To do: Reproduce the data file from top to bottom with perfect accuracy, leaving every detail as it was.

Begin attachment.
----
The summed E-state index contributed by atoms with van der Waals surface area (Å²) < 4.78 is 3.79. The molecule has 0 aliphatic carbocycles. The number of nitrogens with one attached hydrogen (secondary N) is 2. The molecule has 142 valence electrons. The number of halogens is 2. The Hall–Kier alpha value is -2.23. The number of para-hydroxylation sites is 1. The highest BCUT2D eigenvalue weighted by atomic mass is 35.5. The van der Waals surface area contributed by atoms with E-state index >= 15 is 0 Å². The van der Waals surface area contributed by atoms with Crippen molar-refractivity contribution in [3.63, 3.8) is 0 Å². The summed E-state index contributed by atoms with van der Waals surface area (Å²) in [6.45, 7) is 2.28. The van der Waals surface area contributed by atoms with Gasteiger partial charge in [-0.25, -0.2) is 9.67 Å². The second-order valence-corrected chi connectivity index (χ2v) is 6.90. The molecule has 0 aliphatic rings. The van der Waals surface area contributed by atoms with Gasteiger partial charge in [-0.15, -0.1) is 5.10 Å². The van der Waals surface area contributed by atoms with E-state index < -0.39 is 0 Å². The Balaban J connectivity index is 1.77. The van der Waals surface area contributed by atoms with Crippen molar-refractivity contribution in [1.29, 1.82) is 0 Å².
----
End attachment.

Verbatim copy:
The summed E-state index contributed by atoms with van der Waals surface area (Å²) < 4.78 is 3.79. The molecule has 0 aliphatic carbocycles. The number of nitrogens with one attached hydrogen (secondary N) is 2. The molecule has 142 valence electrons. The number of halogens is 2. The Hall–Kier alpha value is -2.23. The number of para-hydroxylation sites is 1. The highest BCUT2D eigenvalue weighted by atomic mass is 35.5. The van der Waals surface area contributed by atoms with E-state index >= 15 is 0 Å². The van der Waals surface area contributed by atoms with Crippen molar-refractivity contribution in [3.63, 3.8) is 0 Å². The summed E-state index contributed by atoms with van der Waals surface area (Å²) in [6.45, 7) is 2.28. The van der Waals surface area contributed by atoms with Gasteiger partial charge in [-0.25, -0.2) is 9.67 Å². The second-order valence-corrected chi connectivity index (χ2v) is 6.90. The molecule has 0 aliphatic rings. The van der Waals surface area contributed by atoms with Gasteiger partial charge in [-0.15, -0.1) is 5.10 Å². The van der Waals surface area contributed by atoms with E-state index < -0.39 is 0 Å². The Balaban J connectivity index is 1.77. The van der Waals surface area contributed by atoms with Crippen molar-refractivity contribution in [1.29, 1.82) is 0 Å².